I have a closet full of blazers – and so do you, right? $300 Theory ones that I justified as “an investment,” cheapie Topshop and Forever21 ones in trendy prints and colors like “winter floral” and last year’s Tangerine Tango. I’ve got neutral ones (black, navy) and #craycray ones, like Rebecca Minkoff’s big-shoulder, drape-y “Becky” jacket (Jessica Alba was a fan!). I’ve got boyfriend blazers, shrunken blazers, tailored blazers — even “sweater blazers.” Bottom line: I’ve spent a lot of time and money on this trend, which might explain my hesitation to give up on it. But the writing is on the wall: the trend had its big moment exactly 4 years ago, and all the stylish women I pass on the street in New York everyday seem to be rocking outerwear alternatives. And the final nail in the coffin was when, in the series finale of 30 Rock last week, Alex Baldwin’s character mocked Tina Fey for having a rewards card at Blazer Barn, “Manhattan’s largest out-of-business blazer dump.”
So, what’s a girl to do?
Before deeming them “uncool” and unloading my lifetime supply of blazers unto the Salvation Army, I’d like to re-visit this trend. Let’s start at the beginning (of recent history):
2009: A Trend Is Born
While blazers are an evergreen trend for men, they’ve only sporadically popped up in women’s fashion throughout the years (think 1980’s shoulder padded version). The current iteration of the trend, which I’ll be referencing in this post, popped up in February of 2009, when at New York Fashion Week, DSquared2’s runway collection featured a borrowed-from-the-boys black blazer. Later that year, in August, Drew Barrymore steps out in the “perfect blazer.” And in a September taping of MTV’s “It’s On!” with Alexa Chung, Chung’s oversized blazer causes a stir, putting the Brit on the map as a worldwide trendsetter. College students want to learn how to style it.
Back at Fashion Week (this time for Spring 2010), D&G sends several box-y blazers down the runway for Spring/Summer 2010. Roberto Cavalli, Ann Demeulemeester and John Galliano follow suit. One blogger proclaims: “Go grab your boyfriend or husband trousers, blazer & jeans and wear them!”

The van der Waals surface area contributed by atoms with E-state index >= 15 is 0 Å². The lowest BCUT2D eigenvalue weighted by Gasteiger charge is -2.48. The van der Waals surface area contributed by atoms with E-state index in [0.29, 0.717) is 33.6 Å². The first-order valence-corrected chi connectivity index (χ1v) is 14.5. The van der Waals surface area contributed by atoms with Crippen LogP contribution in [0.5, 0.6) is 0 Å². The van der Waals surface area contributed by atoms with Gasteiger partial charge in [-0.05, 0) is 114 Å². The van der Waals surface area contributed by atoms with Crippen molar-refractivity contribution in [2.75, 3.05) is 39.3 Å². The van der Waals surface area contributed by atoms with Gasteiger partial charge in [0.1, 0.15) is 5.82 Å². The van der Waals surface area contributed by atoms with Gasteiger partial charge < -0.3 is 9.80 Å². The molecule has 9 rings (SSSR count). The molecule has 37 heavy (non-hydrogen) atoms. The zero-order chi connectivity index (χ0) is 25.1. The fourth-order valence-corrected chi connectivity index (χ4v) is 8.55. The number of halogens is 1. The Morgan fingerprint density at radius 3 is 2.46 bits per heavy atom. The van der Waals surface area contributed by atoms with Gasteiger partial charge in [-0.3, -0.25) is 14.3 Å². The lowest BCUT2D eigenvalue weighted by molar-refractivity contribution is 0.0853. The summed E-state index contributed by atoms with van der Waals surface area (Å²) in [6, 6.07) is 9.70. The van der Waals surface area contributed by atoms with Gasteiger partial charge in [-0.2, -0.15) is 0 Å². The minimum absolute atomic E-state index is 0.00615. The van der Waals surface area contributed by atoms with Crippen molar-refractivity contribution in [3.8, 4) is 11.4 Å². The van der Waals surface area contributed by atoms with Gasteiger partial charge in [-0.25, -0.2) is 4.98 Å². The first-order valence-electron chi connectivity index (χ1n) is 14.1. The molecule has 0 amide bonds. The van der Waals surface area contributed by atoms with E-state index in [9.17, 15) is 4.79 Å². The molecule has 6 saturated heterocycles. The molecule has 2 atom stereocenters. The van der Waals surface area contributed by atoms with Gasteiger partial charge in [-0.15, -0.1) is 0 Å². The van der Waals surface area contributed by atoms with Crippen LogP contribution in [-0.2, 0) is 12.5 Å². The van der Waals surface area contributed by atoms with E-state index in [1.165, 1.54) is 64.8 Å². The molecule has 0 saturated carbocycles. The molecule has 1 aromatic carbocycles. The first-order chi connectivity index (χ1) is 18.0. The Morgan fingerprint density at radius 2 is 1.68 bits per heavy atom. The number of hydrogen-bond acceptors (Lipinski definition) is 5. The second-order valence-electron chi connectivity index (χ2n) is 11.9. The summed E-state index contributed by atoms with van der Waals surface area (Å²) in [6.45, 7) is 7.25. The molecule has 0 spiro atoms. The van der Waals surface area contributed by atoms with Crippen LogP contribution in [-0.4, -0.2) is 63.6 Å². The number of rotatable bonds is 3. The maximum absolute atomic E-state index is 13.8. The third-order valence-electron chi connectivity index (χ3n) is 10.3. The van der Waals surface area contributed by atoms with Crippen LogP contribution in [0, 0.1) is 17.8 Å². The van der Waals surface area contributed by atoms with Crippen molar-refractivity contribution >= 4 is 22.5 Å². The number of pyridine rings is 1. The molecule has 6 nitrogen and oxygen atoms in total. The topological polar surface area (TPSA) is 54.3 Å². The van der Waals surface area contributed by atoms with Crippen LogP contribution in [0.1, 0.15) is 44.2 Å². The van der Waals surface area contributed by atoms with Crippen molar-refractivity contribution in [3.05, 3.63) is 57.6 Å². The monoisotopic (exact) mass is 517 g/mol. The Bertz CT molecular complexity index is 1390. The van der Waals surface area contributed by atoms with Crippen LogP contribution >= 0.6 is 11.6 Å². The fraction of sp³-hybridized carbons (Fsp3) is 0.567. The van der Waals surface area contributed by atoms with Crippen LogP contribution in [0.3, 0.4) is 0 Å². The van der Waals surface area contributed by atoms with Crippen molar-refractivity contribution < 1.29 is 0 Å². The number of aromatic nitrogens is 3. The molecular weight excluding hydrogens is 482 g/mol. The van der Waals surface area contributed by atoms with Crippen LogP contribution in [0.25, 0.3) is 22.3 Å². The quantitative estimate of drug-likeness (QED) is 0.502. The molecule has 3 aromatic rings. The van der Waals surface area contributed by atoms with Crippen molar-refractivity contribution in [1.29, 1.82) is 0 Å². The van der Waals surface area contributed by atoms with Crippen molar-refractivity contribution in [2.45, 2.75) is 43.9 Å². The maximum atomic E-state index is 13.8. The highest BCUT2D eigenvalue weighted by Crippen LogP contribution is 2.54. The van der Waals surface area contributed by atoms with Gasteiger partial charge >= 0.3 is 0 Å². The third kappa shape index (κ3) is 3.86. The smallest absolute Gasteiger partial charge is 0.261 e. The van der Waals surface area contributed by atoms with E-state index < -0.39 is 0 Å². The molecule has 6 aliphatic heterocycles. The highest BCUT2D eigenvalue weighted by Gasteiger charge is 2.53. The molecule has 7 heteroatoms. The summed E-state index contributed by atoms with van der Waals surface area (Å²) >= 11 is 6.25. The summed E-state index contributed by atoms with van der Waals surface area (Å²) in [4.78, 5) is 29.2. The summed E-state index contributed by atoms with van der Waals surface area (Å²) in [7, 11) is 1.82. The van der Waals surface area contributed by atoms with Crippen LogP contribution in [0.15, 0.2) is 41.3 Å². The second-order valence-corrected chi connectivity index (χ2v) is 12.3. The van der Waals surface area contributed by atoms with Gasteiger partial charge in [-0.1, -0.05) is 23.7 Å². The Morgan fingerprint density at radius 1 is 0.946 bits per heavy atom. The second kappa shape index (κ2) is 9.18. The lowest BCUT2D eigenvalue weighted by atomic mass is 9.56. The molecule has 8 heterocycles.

2010: Still Burning Bright
In July, Lady Gaga, a rising star herself, performs on the Today show in a bejeweled white blazer. That summer, a slew of stars – from Katie Holmes to Victoria Beckham and Lauren Conrad – rock the trend. Blazer mania ensues.
In September, Gucci sends this oversized orange blazer down the runway for spring 2011. Camilla Belle is an instant fan. According to Wikipedia, blazers were also shown on runways of Charlotte Ronson, Cynthia Rowley, and Elie Tahari and “the trend continued into 2011.”
2011: Time For An Upgrade
Modelinia insists, “This season it’s all about the boyfriend blazer,” and cites a look from Agyness Deyn for inspiration. For Resort 2011, Donna Karan, Erin Fetherston, Yigal Azrouël, and Stella McCartney introduce the tuxedo blazer. By fall, Glamour declares the peplum blazer as “fall 2011’s most wearable trend.”
As the year comes to a close, WWD says blazers must have “edge.” So many ways to love you, blazers!
2012: New & Improved
The blazer continues to adapt with new seasonal trend. In February, Redbook says neon blazers like Michelle Obama’s are a trend “anyone can wear.” In April, StyleBistro agrees that it’s all about the colorful blazer. Velvet blazers, floral blazers and drape-y blazers are still very much the rage. Until….
In September, ELLE declares that leather & boucle jackets are “fall’s new blazer.” This is one of many “____ is the new blazer” declarations.
2013: Down, But Not Out
The blazer trend is not as in-demand as current outerwear trends – like mixed media, varsity jackets or leather sleeve-jackets – but they are not gone forever. No longer the focal point of your wardrobe, experts insists you can still make use of the blazers you already own. Joe Zee tells ABC news that you should pair spring’s lace trend with a structure blazer.
There are over 7,000 blazers available on Shopstyle.